• 187. early to mid-twenties, although one was in her mid thirties. My initial impression was that they were bored by my film. Scenes where other audiences had laughed or responded with verbal comments were here met with silence. In the sequence where Uncle Costica and his friends debate the pros and cons of communism, several students rolled their eyes. During the night scene with the voiceover describing how hectic and busy life had become after the Revolution, a few of them snickered. After the screening, one student commented, “We probably aren’t the best audience for your film, because we’re not old enough to have experienced much of what it describes.” Another student stated, “We all grew up with our parents and grandparents constantly telling us stories like the ones in your film.” “Plus there have been so many books and films about communism coming out recently,” someone else added. Such contradictory responses confirmed this generation’s unique situation of being overly familiar with—but at the same time emotionally detached from—broader social memories of communism. These students had been saturated with such narratives from their families and by the Romanian media, and they apparently regarded these stories as far too banal to be of interest. But they had very few memories of their own that would allow them to relate to life before the Revolution. What they did know about communism seemed to conform to the clichés and generalisations currently prevalent in popular discourses: In the ‘80s, everyone was starving… People used to have a guaranteed house and job and holidays, but they had no choice about where they could work or live… The word “communist” had become largely divorced from its political and historical connotations. “To us,” said one girl, “it is associated more with people’s attitudes and mentalities. For example, when we say a teacher is ‘communist,’ we mean they’re really strict, or tyrannical, or old fashioned. If someone says they went into a ‘communist’ shop, it means that it didn’t have many different brands or products.” These comments illustrate this generation’s distinctive position (markedly different from people only a few years older), as mnemonically connected to, but politically and emotionally alienated from, wider collective perceptions about Romania’s past. 187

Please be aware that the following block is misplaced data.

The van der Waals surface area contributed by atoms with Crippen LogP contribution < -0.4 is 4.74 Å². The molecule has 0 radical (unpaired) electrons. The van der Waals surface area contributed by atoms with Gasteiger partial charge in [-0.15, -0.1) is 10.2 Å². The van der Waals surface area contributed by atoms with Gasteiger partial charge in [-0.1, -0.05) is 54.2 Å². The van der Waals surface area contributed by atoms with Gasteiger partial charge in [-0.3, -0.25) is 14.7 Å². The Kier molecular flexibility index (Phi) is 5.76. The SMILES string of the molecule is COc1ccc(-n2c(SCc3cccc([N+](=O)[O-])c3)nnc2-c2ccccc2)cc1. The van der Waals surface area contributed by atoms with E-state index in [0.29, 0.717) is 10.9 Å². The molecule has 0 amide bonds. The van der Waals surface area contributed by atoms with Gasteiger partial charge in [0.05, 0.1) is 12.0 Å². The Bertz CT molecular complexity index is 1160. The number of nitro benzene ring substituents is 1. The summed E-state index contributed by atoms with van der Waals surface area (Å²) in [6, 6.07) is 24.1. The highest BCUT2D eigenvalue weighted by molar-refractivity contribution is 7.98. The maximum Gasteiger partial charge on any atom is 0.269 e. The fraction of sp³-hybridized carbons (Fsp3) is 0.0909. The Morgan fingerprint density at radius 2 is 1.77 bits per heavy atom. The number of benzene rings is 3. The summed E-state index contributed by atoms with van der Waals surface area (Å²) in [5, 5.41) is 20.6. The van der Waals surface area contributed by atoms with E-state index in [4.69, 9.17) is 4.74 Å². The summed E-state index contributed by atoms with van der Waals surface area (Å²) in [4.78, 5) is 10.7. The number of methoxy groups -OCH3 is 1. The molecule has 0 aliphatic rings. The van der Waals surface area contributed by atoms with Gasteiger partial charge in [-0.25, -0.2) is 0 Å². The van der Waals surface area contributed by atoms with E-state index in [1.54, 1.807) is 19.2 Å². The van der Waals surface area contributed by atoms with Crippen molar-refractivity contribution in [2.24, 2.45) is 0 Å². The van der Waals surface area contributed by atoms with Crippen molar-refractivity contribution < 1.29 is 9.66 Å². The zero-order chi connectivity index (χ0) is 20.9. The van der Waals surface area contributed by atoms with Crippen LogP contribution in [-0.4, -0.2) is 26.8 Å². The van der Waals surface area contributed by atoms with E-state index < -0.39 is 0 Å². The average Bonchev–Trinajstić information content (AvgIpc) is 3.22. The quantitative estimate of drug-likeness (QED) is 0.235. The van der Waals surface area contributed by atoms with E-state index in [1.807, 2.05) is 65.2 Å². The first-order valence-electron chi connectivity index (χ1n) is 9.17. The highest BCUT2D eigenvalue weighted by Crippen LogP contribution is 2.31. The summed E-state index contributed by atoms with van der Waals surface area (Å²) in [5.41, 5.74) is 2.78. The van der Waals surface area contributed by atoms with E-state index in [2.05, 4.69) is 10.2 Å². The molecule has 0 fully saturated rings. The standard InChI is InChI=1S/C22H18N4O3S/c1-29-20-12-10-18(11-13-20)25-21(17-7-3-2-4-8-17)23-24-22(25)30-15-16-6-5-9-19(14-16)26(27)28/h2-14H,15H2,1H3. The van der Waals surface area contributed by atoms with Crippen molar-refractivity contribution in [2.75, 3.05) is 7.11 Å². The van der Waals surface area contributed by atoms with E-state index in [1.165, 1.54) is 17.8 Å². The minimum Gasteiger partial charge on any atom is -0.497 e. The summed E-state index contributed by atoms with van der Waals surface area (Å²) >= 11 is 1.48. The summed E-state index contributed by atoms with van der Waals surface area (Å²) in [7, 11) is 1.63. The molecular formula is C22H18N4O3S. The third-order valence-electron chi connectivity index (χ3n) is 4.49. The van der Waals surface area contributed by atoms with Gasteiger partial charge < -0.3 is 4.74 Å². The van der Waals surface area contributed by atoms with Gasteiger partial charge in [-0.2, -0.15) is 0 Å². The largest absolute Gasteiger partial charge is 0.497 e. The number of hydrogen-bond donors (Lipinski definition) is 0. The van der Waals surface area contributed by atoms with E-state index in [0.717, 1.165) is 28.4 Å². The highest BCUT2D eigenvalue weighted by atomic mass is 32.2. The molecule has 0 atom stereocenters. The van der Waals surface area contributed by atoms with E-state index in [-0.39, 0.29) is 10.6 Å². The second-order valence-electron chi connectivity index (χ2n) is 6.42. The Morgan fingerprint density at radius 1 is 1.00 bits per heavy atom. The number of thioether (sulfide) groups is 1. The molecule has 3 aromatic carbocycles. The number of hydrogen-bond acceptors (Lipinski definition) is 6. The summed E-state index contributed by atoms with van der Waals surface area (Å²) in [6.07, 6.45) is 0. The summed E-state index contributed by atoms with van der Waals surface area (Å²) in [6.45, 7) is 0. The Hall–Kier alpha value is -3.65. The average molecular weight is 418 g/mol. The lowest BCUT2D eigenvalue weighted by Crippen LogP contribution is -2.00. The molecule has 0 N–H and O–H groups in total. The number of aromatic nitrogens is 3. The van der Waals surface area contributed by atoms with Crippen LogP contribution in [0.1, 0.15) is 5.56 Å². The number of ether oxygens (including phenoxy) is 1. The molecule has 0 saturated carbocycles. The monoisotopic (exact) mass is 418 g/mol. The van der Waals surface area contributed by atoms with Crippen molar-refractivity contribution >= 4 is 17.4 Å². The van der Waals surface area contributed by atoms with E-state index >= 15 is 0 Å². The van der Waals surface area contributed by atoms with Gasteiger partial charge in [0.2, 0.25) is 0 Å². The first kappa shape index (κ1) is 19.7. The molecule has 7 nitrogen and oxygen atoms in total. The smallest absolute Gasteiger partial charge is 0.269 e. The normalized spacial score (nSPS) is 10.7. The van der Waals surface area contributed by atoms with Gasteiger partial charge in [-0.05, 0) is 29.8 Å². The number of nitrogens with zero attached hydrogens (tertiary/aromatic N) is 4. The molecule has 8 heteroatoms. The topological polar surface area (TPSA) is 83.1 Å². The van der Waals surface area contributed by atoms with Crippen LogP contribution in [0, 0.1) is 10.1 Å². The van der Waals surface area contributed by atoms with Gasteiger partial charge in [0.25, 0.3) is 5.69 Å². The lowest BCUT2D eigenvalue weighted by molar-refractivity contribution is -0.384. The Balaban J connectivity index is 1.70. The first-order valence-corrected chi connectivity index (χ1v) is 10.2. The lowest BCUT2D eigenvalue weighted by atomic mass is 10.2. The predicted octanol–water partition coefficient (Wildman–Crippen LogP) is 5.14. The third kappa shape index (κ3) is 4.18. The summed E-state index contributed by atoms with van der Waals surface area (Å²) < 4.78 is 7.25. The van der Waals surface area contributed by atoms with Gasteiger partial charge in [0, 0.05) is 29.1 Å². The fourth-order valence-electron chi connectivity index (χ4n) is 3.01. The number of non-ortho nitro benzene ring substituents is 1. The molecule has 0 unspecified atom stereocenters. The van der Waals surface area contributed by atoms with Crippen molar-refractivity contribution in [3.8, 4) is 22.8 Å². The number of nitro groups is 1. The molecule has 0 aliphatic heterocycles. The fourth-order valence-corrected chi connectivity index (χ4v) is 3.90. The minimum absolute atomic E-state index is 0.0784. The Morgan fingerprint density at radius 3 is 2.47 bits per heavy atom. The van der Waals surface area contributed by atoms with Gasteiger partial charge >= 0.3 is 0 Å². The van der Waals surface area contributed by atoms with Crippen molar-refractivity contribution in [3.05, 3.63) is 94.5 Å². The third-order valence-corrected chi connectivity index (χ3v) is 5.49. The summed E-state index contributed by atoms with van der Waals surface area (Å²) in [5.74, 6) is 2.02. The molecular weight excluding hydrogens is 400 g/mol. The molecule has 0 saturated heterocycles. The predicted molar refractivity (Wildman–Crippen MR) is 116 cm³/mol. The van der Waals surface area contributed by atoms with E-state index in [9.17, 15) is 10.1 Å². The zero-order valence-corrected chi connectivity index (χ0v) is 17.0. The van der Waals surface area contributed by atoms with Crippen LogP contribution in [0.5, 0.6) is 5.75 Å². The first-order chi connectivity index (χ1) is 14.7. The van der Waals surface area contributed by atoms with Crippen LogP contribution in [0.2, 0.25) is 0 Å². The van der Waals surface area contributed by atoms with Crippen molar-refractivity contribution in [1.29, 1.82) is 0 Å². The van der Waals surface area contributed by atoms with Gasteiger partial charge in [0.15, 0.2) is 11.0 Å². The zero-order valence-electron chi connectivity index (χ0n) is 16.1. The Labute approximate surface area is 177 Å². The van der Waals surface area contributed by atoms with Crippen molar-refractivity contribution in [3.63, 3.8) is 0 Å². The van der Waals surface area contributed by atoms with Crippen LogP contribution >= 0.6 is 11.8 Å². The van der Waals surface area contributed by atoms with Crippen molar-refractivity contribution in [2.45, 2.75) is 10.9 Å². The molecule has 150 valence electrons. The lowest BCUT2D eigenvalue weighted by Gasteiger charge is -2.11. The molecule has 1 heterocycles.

• 188. Several vaguely recalled the communist textbooks they had used in the first grade, their old school uniforms, the portraits of Ceau"escu on the classroom walls. Most had only fuzzy recollections of the Revolution. One girl said she knew something historically significant had occurred when their teacher announced they no longer had to stand at attention when she entered the room. The student in her mid-thirties said she thought the country was no better off now than it was “before,” but others in the class defended capitalism. One of her classmates responded, “Maybe things aren’t perfect today, but at least we can openly disagree with our leaders without getting thrown into prison.” The conversation then turned into the very type of debate that they seemed to disparage in my film, comparing the benefits and drawbacks of the two political systems. Even though I tried to steer the discussion back to memory, and the idea that different people may recollect things in different ways, the students did not appear to be interested. For them, the film presented yet more clichés about the past. Its contents resembled many other memories that were at once too close to home to be interesting, but too distant from their everyday experiences to have any real bearing on their current lives. Postgraduates In May 2009, I screened another cut of my film at the New Europe College. Of the twenty-odd people in the program, all but three were Romanian. They ranged in age from their late 20s to their early 40s, and had backgrounds in anthropology, sociology, architecture, political science, history, philosophy, and literature. I projected my film in one of our weekly seminars, after a brief introduction and outline of my research. We had an hour for questions and discussion after the screening. Several people in this audience expressed concerns that my film did not correspond to what they knew from “real life,” corroborating Baudry’s observation that implicated viewers have higher demands for a documentary’s “authenticity.” One fellow from Bucharest commented that he tended to associate Ci"migiu Gardens with the pre-communist period, and that my use of 188